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PFF scouting report: Paxton Lynch, QB, Memphis

Memphis quarterback Paxton Lynch (12) plays against Mississippi in the first half of an NCAA college football game Saturday, Oct. 17, 2015, in Memphis, Tenn. (AP Photo/Mark Humphrey)

 Below is the PFF draft profile for Memphis' Paxton Lynch, which incorporates PFF’s college grades and scouting intel from our team of analysts. To see all of PFF’s 2016 scouting reports, click here.

Position fit: Starting QB 

Stats to Know: Graded at +30.5 overall in 2015, good for 12th in the nation after a +17.0 finish in 2014 that ranked 21st

What he does best:
— Quick setup and release in the pocket — rare for a QB of his size
— Can use the quick release on run/pass option plays. Gives offense some flexibility
— Threw only three passes beyond 40 yards in the air, but two of them were perfect, on-target strikes on deep posts. May be able to take advantage of the post route against one-on-one coverage at the next level
— Very good touch, had a number of impressive “bucket” throws
— Is athletic for his size, though unlikely he’s a major running threat in the NFL. Has enough to keep the ball on zone read, however
— Shows enough zip to fit passes into tight windows against zone coverage
— Made a few “wow” throws at intermediate and deep levels with perfect accuracy
— Worked back to his second read and completed passes with accuracy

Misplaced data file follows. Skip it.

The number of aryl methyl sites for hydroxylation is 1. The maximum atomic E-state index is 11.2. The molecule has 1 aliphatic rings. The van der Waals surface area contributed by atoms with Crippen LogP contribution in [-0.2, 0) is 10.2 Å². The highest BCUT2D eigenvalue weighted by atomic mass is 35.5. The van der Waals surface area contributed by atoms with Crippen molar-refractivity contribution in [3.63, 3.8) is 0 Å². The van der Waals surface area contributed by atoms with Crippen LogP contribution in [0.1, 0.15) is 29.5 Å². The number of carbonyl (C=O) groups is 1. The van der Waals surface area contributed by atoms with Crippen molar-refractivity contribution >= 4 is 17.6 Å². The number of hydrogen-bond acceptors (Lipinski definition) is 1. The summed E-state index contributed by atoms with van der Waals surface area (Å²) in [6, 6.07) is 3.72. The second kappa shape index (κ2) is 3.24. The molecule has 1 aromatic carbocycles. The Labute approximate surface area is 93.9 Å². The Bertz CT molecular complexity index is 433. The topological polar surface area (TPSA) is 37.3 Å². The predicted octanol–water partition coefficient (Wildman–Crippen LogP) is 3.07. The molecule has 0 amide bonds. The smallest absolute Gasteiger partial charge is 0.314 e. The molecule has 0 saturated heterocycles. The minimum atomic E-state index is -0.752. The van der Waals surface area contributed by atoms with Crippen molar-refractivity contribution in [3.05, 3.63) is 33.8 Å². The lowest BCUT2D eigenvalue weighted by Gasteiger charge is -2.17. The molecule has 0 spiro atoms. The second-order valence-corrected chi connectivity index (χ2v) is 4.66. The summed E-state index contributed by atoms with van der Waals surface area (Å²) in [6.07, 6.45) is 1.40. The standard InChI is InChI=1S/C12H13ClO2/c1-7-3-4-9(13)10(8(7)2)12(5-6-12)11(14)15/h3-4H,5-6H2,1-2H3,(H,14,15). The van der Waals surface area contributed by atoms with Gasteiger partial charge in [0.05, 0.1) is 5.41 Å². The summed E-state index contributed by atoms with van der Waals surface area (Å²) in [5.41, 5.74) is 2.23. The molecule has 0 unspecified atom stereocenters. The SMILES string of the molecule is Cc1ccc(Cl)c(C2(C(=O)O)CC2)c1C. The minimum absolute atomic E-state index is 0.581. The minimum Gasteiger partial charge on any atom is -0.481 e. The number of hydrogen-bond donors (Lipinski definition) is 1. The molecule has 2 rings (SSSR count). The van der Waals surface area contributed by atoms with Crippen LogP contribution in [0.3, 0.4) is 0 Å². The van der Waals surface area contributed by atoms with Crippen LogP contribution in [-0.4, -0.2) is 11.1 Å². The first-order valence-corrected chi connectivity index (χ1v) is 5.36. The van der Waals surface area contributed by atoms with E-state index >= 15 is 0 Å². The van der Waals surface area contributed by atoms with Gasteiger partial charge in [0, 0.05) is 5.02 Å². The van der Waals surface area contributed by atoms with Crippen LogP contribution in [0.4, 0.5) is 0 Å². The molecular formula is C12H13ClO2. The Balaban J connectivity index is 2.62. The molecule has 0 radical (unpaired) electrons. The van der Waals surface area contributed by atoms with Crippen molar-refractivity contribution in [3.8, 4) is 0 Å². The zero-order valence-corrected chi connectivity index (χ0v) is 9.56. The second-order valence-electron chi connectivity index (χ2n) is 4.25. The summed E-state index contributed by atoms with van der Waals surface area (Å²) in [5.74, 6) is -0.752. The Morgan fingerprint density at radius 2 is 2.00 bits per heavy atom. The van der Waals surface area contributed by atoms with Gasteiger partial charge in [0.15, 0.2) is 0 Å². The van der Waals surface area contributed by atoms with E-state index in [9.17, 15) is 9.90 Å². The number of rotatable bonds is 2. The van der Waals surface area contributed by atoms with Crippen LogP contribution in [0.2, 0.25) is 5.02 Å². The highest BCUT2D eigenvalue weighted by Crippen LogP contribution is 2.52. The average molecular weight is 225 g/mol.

— Keeps his eyes up when on the move, looking to throw from outside the pocket
— Has improved every year since high school

Biggest concern:
— Accuracy seems to wane when he tries to throw with velocity at the short and intermediate level
— Accuracy at the intermediate level and outside the numbers was poor (49.0 percent accuracy percentage, among the lowest in the nation)
— Average accuracy between 21 and 40 yards
— A high percentage of his throws were either screens or designed rollouts
— Generally a good decision maker, but did have a few throws in which he failed to see an underneath zone defender
— Had a lot of wide open throws on coverage busts
— Missed on quite a few back shoulder throws. May have issues beating tight man coverage on the outside
— Has some ugly throws very late in the progression, either poor decisions throwing into coverage or inaccuracy
— Inconsistent when throwing on the run
— Hits lulls where his accuracy is all over the place

Bottom line:

There’s a lot to like about Lynch’s game, especially given his continued development since high school. He throws accurately to the intermediate level, but coming out of a quirky system that featured a high number of screens and rollouts, there’s some projection to Lynch’s game as a 30-plus dropback passer at the next level. He’s solid across the board in many areas, and he has a skillset to build around at the next level, though he’s a step below some of the other QBs in the class.

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